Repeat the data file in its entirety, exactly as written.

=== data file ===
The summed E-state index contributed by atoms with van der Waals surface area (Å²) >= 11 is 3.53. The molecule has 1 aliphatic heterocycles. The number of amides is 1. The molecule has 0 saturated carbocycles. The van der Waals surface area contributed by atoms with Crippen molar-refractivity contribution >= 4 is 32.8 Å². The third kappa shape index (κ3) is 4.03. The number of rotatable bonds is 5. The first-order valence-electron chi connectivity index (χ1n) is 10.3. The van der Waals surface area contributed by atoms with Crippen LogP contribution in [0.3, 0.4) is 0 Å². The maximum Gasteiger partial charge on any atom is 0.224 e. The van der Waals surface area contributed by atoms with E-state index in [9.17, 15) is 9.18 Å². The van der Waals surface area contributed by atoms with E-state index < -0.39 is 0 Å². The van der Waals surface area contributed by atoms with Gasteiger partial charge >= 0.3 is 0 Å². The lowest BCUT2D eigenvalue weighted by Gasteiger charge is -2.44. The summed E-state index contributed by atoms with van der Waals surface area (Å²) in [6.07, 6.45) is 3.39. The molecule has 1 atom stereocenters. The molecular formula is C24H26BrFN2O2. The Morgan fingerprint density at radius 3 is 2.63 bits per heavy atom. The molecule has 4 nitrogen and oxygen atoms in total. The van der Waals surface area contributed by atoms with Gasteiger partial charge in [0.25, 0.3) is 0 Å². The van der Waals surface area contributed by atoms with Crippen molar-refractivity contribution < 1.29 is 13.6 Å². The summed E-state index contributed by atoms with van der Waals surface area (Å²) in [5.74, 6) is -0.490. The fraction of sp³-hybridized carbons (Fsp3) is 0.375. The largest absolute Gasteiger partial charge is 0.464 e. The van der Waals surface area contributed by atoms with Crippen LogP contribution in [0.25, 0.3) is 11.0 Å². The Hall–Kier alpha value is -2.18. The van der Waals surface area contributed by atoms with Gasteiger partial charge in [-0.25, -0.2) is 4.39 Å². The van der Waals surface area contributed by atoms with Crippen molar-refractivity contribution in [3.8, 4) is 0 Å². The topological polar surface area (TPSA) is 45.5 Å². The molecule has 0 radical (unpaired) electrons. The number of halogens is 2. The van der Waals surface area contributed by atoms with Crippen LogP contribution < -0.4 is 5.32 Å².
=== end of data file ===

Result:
The summed E-state index contributed by atoms with van der Waals surface area (Å²) >= 11 is 3.53. The molecule has 1 aliphatic heterocycles. The number of amides is 1. The molecule has 0 saturated carbocycles. The van der Waals surface area contributed by atoms with Crippen molar-refractivity contribution >= 4 is 32.8 Å². The third kappa shape index (κ3) is 4.03. The number of rotatable bonds is 5. The first-order valence-electron chi connectivity index (χ1n) is 10.3. The van der Waals surface area contributed by atoms with Crippen LogP contribution in [0.3, 0.4) is 0 Å². The maximum Gasteiger partial charge on any atom is 0.224 e. The van der Waals surface area contributed by atoms with E-state index in [9.17, 15) is 9.18 Å². The van der Waals surface area contributed by atoms with E-state index < -0.39 is 0 Å². The van der Waals surface area contributed by atoms with Gasteiger partial charge >= 0.3 is 0 Å². The lowest BCUT2D eigenvalue weighted by Gasteiger charge is -2.44. The summed E-state index contributed by atoms with van der Waals surface area (Å²) in [6.07, 6.45) is 3.39. The molecule has 1 atom stereocenters. The molecular formula is C24H26BrFN2O2. The Morgan fingerprint density at radius 3 is 2.63 bits per heavy atom. The molecule has 4 nitrogen and oxygen atoms in total. The van der Waals surface area contributed by atoms with Gasteiger partial charge in [0.25, 0.3) is 0 Å². The van der Waals surface area contributed by atoms with Crippen molar-refractivity contribution < 1.29 is 13.6 Å². The summed E-state index contributed by atoms with van der Waals surface area (Å²) in [5.74, 6) is -0.490. The fraction of sp³-hybridized carbons (Fsp3) is 0.375. The largest absolute Gasteiger partial charge is 0.464 e. The van der Waals surface area contributed by atoms with Crippen LogP contribution in [0.25, 0.3) is 11.0 Å². The Hall–Kier alpha value is -2.18. The van der Waals surface area contributed by atoms with Gasteiger partial charge in [-0.25, -0.2) is 4.39 Å². The van der Waals surface area contributed by atoms with Crippen molar-refractivity contribution in [3.8, 4) is 0 Å². The topological polar surface area (TPSA) is 45.5 Å². The molecule has 0 radical (unpaired) electrons. The number of halogens is 2. The van der Waals surface area contributed by atoms with Crippen LogP contribution < -0.4 is 5.32 Å².